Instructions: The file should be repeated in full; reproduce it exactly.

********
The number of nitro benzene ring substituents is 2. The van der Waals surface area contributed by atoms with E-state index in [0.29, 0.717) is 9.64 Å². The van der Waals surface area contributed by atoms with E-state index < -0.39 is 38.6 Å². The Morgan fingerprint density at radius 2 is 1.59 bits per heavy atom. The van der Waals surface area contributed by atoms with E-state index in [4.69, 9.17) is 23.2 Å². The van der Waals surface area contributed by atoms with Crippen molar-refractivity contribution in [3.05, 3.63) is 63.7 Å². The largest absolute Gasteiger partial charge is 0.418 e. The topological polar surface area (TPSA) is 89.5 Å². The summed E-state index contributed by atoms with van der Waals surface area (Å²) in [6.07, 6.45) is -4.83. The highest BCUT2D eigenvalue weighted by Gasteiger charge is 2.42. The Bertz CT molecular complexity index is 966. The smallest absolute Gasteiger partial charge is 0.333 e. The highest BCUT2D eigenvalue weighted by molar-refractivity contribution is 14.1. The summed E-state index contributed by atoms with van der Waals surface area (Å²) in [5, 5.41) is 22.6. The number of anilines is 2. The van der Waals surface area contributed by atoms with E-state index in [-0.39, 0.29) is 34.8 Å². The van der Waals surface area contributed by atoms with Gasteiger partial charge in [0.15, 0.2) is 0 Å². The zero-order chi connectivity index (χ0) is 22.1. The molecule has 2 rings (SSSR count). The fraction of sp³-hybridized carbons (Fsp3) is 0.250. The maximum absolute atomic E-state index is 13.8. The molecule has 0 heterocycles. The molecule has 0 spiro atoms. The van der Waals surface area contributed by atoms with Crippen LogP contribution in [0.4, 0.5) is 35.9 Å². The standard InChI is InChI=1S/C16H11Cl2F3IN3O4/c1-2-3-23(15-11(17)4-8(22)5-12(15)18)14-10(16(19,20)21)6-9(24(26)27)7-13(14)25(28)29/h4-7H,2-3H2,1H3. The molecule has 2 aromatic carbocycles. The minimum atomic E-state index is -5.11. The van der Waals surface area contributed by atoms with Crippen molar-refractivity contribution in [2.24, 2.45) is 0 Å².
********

The number of nitro benzene ring substituents is 2. The van der Waals surface area contributed by atoms with E-state index in [0.29, 0.717) is 9.64 Å². The van der Waals surface area contributed by atoms with E-state index < -0.39 is 38.6 Å². The Morgan fingerprint density at radius 2 is 1.59 bits per heavy atom. The van der Waals surface area contributed by atoms with E-state index in [4.69, 9.17) is 23.2 Å². The van der Waals surface area contributed by atoms with Crippen molar-refractivity contribution in [3.05, 3.63) is 63.7 Å². The largest absolute Gasteiger partial charge is 0.418 e. The topological polar surface area (TPSA) is 89.5 Å². The summed E-state index contributed by atoms with van der Waals surface area (Å²) in [6.07, 6.45) is -4.83. The highest BCUT2D eigenvalue weighted by Gasteiger charge is 2.42. The Bertz CT molecular complexity index is 966. The smallest absolute Gasteiger partial charge is 0.333 e. The highest BCUT2D eigenvalue weighted by molar-refractivity contribution is 14.1. The summed E-state index contributed by atoms with van der Waals surface area (Å²) in [5, 5.41) is 22.6. The number of anilines is 2. The van der Waals surface area contributed by atoms with E-state index in [-0.39, 0.29) is 34.8 Å². The van der Waals surface area contributed by atoms with Gasteiger partial charge in [0.15, 0.2) is 0 Å². The zero-order chi connectivity index (χ0) is 22.1. The molecule has 2 rings (SSSR count). The fraction of sp³-hybridized carbons (Fsp3) is 0.250. The maximum absolute atomic E-state index is 13.8. The molecule has 0 heterocycles. The molecule has 0 spiro atoms. The van der Waals surface area contributed by atoms with Crippen LogP contribution in [0.4, 0.5) is 35.9 Å². The standard InChI is InChI=1S/C16H11Cl2F3IN3O4/c1-2-3-23(15-11(17)4-8(22)5-12(15)18)14-10(16(19,20)21)6-9(24(26)27)7-13(14)25(28)29/h4-7H,2-3H2,1H3. The molecule has 2 aromatic carbocycles. The minimum atomic E-state index is -5.11. The van der Waals surface area contributed by atoms with Crippen molar-refractivity contribution in [2.24, 2.45) is 0 Å².